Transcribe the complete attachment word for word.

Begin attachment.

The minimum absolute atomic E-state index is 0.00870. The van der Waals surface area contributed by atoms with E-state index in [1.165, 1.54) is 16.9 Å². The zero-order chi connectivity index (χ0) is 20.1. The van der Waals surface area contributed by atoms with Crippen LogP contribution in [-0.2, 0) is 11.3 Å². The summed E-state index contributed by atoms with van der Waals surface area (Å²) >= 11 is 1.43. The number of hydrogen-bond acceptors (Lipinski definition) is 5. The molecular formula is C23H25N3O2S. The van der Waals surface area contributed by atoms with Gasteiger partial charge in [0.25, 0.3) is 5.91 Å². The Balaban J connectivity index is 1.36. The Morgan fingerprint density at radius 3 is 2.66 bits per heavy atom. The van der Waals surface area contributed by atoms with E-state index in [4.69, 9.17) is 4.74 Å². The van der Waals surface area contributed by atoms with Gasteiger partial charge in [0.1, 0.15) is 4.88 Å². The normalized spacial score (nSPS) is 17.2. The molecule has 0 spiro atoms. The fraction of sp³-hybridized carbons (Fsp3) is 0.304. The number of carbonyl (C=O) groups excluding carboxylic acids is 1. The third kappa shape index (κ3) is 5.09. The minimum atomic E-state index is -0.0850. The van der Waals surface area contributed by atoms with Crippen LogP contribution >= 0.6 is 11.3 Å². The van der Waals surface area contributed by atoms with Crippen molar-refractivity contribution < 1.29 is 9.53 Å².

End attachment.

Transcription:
The minimum absolute atomic E-state index is 0.00870. The van der Waals surface area contributed by atoms with E-state index in [1.165, 1.54) is 16.9 Å². The zero-order chi connectivity index (χ0) is 20.1. The van der Waals surface area contributed by atoms with Crippen LogP contribution in [-0.2, 0) is 11.3 Å². The summed E-state index contributed by atoms with van der Waals surface area (Å²) >= 11 is 1.43. The number of hydrogen-bond acceptors (Lipinski definition) is 5. The molecular formula is C23H25N3O2S. The van der Waals surface area contributed by atoms with Gasteiger partial charge in [0.25, 0.3) is 5.91 Å². The Balaban J connectivity index is 1.36. The Morgan fingerprint density at radius 3 is 2.66 bits per heavy atom. The van der Waals surface area contributed by atoms with E-state index in [4.69, 9.17) is 4.74 Å². The van der Waals surface area contributed by atoms with Gasteiger partial charge in [0.1, 0.15) is 4.88 Å². The normalized spacial score (nSPS) is 17.2. The molecule has 0 spiro atoms. The fraction of sp³-hybridized carbons (Fsp3) is 0.304. The number of carbonyl (C=O) groups excluding carboxylic acids is 1. The third kappa shape index (κ3) is 5.09. The minimum atomic E-state index is -0.0850. The van der Waals surface area contributed by atoms with Crippen LogP contribution >= 0.6 is 11.3 Å². The van der Waals surface area contributed by atoms with Crippen molar-refractivity contribution < 1.29 is 9.53 Å².